Rajon Rondo has made us take a closer look at the evolution of the assist
|11.23.12 at 1:06 pm ET|
The debate regarding just how important or impressive Rajon Rondo’s streak of 35 straight games with at least 10 assists will continue into Friday night’s game at TD Garden.
But one of the more interesting elements of the run has been the opportunity to reflect on how the assist statistic has changed over the years, and if that evolution makes Rondo’s feat any more, or less, impressive.
The stat itself can be compared somewhat to an error in baseball, with just enough subjectivity involved to spark conversation.
For instance, in 1980 there were 3,609 errors given out in 4,210 Major League Baseball games (0.85 per game). Last season, in 4,860 games there were 3,008 errors (0.61 per game).
The most errors given out to any one team in ’80 was 174 (Cubs), while last season’s top team was the Rockies, who committed 122 (which would have been the 23rd most 22 years ago).
The lesson is that different statistics are viewed differently through the ages and the eyeballs, and assists are no exception.
Celtics coach Doc Rivers recalled after Tuesday’s practice how different arenas offer different expectations when giving out assists. Washington, he said, was notorious for being a difficult environment for visiting players to extract assists. Upon further examination, Rivers was right.
During the Celtics coach’s playing career he averaged just four assists per game (20 games) when playing in Washington, compared to 6.1 per game in Boston and 8.3 on the court he primarily called home, Atlanta.
When looking for the arena that is easiest to uncover assists as an opposing player, that would be Golden State’s home court, where opponents have managed more assists per game than any other venue in four of the past five seasons. (Although some of that stems from lousy defense by Warriors teams.)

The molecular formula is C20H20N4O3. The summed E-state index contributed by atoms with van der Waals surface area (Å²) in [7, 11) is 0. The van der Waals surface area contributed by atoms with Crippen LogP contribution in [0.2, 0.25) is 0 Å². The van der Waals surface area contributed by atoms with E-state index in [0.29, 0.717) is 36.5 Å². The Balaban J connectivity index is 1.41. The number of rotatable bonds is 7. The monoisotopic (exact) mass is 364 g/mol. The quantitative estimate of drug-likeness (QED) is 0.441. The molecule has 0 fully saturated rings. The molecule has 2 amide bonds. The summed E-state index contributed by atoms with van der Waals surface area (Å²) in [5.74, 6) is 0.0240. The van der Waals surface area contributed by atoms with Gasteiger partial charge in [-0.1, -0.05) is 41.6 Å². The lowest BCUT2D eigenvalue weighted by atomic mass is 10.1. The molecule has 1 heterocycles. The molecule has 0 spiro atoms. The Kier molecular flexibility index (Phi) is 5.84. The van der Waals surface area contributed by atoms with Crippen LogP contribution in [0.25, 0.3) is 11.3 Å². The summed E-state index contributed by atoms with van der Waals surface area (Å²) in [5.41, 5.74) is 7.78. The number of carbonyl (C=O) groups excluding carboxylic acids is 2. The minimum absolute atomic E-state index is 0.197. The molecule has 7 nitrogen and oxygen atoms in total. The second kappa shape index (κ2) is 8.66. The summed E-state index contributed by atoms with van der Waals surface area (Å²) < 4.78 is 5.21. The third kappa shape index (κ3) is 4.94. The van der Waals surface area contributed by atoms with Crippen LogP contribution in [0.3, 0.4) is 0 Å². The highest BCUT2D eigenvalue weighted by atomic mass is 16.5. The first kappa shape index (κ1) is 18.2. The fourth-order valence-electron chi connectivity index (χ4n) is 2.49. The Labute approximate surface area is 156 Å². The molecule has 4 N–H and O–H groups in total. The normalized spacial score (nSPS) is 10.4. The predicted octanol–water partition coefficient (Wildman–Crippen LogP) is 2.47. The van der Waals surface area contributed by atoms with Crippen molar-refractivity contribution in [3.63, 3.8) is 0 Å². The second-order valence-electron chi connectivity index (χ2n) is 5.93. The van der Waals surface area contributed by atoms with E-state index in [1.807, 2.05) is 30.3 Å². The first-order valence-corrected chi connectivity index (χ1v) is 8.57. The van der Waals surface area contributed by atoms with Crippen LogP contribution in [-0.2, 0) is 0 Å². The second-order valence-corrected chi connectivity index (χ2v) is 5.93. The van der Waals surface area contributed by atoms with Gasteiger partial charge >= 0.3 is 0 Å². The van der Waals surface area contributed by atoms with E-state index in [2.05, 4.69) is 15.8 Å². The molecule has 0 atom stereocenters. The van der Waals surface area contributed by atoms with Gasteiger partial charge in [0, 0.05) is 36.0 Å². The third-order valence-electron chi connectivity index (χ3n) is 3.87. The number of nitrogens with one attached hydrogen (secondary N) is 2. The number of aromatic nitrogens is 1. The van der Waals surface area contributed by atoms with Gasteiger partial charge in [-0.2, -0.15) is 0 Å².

Also, during the last full NBA season (2010-11), the Garden crew allowed the fewest assists by the opposition of any arena. But the Celtics also had given up the fewest opposition field goals made at home, resulting in a 1.9 assist-to-FG made ratio. This season, opponents have been afforded 1.5 assists per field goal at the Garden.
So, where does this leave us with Rondo’s pursuit of Magic Johnson’s record (46 games), or even John Stockton’s 37-game run in 1989?
First off, if nothing else, Rondo should be recognized as the premier distributor in the game throughout his current run, which started on March 11. During the 35-game stretch, no player has come close to the Celtics’ point guard’s 13.6 assists per game, with Chris Paul trailing at 9.8.
It should also be noted that over that span the Celtics haven’t exactly been an offensive juggernaut, placing in the middle of the league with 36.4 field goals made and 94.5 points per game.
The team offense was something that undoubtedly helped Johnson’s run in 1984-85, with the Lakers making an NBA-best 49 field goals per game. That was also during a season that saw the league average 52 assists per game, compared to the 43 it currently averages.
But, it should be noted that the NBA, across the board, was scoring more during Magic’s run, with the assists-per-field goals at around the same 1.6 per game today as it was back then.
In the end, it is because of the team that surrounded Stockton during his 1989 stretch that makes him even more of the standard bearer than Magic. With offense still ruling the league, Utah sat at a modest 38.7 field goals made per game. The Jazz guard not only finished his streak averaging more assists (14.1) per game than either Johnson or Rondo, but carried it through the postseason, which Rondo failed to do (finishing under 10 in three playoff games).
Rondo has, however, topped Stockton when it comes to assist-to-turnover ratio, currently sitting at 3.67 over the last 35 games compared to the Utah guard’s 3.42 during his remarkable run.
The moral of the story is that while times have changed, along with style of play and overall expectations, it’s inarguable that Rondo’s feat should be recognized with more than just a passing mention. … A conversation-starter, at the very least.